Here’s why a luxury yarn makes sense.  This messy bun hat is going to be worn by me when I am running.  The fact that I am getting internally heated by running tends to make the extremely sensitive skin on my neck and ears even more sensitive.  Having short hair, my ears can get pretty cold while running during the winter but I am often uncomfortable if the top of my head can’t release heat, so this messy-bun hat will let me pull the soft fabric over my ears and leave my crown exposed for heat release.  Cashmere and super wash wool add to the appropriateness of this yarn in a fairly rugged application: Cashmere likes to be washed!  I’m looking forward to my winter running with soft, warm ear covering.

Messy bun hat in progress.

This brings me to my—and your—knitting.  I have 25 grams of Cricket remaining or I’ve used 75 grams.  I have spent five evenings using this yarn.  That is usually about 1.5 to 2 hours of knitting per evening, or 8 to 10 knitting hours.  I made my exploration swatches (2 evenings) and the messy-bun hat (3 evenings, including i-cord).  At $35/skein, I’ve used about $26.25 of my Cricket over 10 hours.  This means my knitting cost me $2.625 per hour.  I always relate this to a coffee drink because people regularly buy those.  Where I live, that is about the cost of a single espresso.

I recommend Cricket for more-than-pleasant knitting, but especially for the joy of wearing it.   I am not alone.  There are 1690 projects on Ravelry, a surprising number of the projects made are multiple-skein projects.  There are 1592 stashes containing Cricket —and if you are looking to buy, some are available at good prices. In a time of gift-giving, this is the sort of gift that makes a real impact.  To be truly frugal, you could get two gifts—and hours of your own entertainment—from the investment.  Check the Pattern Ideas   Look on my blog on December 6 for a recipe for making the messy-bun hat.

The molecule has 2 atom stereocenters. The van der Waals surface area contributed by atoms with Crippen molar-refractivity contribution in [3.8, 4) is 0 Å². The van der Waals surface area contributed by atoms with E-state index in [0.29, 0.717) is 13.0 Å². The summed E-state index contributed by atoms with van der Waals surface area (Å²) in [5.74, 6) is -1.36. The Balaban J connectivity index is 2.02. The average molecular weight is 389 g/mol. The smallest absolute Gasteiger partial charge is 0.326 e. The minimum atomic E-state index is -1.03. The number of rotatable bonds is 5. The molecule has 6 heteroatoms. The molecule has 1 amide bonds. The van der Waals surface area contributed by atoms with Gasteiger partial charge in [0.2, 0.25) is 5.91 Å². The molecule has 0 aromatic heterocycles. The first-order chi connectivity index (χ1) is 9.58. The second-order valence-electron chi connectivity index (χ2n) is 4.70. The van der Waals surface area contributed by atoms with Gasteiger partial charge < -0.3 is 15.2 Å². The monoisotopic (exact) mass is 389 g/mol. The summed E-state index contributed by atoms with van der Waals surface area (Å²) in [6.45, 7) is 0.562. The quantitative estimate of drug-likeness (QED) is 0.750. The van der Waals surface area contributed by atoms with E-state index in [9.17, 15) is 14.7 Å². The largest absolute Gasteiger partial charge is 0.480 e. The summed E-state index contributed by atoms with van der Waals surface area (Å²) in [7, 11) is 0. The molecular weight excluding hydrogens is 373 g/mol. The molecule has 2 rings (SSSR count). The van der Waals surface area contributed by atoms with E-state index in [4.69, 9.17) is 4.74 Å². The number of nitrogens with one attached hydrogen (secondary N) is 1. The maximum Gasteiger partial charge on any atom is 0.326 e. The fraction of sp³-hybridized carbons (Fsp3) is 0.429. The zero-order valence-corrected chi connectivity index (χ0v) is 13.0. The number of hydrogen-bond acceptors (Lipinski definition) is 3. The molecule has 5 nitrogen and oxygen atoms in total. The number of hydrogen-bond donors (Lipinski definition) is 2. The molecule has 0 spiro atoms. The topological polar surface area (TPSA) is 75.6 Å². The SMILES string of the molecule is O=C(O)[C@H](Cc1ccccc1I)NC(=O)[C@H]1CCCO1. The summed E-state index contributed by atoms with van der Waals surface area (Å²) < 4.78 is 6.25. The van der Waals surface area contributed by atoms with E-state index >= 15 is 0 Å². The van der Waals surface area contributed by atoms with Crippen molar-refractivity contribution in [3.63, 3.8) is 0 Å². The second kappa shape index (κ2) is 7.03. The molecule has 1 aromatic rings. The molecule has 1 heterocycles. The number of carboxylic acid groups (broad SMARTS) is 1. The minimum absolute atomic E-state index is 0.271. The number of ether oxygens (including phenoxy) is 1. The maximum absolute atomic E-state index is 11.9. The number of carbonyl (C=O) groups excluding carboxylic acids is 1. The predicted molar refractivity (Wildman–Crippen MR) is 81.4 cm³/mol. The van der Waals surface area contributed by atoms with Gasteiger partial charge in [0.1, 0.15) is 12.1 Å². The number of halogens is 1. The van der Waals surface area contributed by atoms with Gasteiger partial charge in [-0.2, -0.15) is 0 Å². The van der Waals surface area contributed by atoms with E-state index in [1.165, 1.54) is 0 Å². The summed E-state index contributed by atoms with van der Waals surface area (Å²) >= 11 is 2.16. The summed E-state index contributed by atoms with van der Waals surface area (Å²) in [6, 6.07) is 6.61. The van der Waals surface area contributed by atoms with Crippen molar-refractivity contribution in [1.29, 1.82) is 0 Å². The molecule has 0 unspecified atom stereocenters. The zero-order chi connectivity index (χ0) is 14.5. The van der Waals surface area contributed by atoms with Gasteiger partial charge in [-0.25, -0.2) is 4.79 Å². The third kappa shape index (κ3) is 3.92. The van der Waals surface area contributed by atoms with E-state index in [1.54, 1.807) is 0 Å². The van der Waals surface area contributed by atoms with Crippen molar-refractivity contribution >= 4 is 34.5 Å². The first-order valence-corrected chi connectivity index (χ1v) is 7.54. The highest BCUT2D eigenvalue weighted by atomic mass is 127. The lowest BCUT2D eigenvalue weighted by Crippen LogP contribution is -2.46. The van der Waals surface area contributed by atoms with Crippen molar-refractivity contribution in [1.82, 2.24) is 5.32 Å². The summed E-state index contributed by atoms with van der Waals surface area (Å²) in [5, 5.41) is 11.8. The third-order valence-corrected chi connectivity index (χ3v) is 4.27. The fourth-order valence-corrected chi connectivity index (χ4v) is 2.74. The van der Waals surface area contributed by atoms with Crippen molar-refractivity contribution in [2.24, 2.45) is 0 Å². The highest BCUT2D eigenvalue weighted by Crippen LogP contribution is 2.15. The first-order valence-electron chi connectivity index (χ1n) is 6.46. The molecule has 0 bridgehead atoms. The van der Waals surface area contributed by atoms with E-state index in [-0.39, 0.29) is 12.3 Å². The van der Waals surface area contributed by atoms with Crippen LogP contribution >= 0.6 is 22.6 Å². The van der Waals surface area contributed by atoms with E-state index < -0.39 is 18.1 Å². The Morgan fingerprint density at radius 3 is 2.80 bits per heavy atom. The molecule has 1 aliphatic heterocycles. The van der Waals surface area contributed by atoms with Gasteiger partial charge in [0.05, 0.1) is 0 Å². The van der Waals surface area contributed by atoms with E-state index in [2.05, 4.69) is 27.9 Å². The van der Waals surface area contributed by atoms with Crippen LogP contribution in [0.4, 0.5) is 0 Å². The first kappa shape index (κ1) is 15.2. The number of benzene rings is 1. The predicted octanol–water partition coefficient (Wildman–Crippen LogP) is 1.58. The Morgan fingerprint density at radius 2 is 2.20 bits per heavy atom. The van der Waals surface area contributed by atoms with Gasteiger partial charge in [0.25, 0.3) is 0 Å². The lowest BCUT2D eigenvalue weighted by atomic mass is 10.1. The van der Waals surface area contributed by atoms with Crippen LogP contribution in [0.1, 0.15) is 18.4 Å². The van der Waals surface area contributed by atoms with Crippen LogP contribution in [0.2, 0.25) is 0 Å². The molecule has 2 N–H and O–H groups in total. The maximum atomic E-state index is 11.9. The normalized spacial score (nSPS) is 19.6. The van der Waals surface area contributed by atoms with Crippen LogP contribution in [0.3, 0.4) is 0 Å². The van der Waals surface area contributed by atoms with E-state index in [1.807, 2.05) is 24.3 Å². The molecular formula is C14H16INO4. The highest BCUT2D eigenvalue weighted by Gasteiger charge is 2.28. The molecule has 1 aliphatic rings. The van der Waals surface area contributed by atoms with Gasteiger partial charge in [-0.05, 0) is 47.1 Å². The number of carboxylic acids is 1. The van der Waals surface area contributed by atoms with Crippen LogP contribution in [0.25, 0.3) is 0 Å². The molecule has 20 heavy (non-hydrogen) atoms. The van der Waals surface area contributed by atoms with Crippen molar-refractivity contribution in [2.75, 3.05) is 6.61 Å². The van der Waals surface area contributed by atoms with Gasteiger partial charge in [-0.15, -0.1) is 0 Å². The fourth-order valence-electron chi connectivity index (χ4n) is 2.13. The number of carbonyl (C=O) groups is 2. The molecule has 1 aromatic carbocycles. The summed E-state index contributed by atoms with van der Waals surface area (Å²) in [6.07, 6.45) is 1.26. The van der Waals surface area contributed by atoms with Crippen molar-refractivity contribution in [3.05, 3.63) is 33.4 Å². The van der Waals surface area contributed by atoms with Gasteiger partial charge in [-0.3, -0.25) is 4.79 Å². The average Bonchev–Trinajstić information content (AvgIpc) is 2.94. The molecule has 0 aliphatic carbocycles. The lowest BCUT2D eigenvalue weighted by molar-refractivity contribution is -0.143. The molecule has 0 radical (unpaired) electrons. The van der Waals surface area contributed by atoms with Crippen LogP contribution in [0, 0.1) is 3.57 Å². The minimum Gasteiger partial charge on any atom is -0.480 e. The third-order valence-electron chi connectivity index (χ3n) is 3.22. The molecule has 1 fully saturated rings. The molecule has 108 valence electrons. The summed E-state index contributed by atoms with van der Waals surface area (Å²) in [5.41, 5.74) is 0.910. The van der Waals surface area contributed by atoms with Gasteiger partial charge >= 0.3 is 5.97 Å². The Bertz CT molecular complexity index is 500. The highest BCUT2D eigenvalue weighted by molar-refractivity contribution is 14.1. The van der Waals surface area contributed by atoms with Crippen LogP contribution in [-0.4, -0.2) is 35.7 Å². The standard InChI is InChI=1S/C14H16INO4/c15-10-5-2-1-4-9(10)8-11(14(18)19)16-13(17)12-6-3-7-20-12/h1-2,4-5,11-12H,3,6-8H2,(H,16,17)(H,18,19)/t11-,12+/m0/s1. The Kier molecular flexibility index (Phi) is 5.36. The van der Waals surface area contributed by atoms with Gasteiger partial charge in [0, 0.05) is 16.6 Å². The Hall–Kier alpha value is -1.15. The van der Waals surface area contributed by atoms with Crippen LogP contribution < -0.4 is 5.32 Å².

I always look up information on the fibers I am writing about and using.  One of my favorite resources is the Fleece & Fiber Sourcebook by Deborah Robson and Carol Ekarius.  I almost always learn something, and this was no exception.  I did not know that Cashmere is not a goat breed, but refers to the under fiber found on all goats, except the Angora goat.  Additionally the amount and quality of this down grown by a goat is related to temperature, which is why the best cashmere is found in cold, mountainous climates!  I always check online as well, because I know so many of you do.  I think the Wikipedia information is perhaps a little too general and if you are really interested in fibers you should check spinning or fiber-related books (always check your local library—they often have or have access to a wide collection of references).  

Here is a link to some fun photos from the 2013 Vermont Goat Show.

Keep up on all things Jill Wolcott:
Contact: jill@jillwolcottknits.com
Blog:  http://www.jillwolcottknits.com/category/blog/
Twitter: @jillwolcottknit
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www.JillWolcottKnits.com

Meet the Yarn: Croquet

Jill Wolcott
passion.fashion.knits

Croquet

50% Superwash Merino, 50% Tussah Silk
+/- 230 yd / 210 m
4.75-5.75 sts / in US #4-7

I was surprised to find only 74 Croquet projects on Ravelry, although happy faces abound, as do beautiful finished products.  Croquet retails for about $33 a skein, and most people have one to three skeins (230 yds to 790 yds). The 120 Croquet stashes on Ravelry are mostly not available for sale or swap, so I think this yarn could use a little more explanation and comment to encourage yarnies to dip in and use it.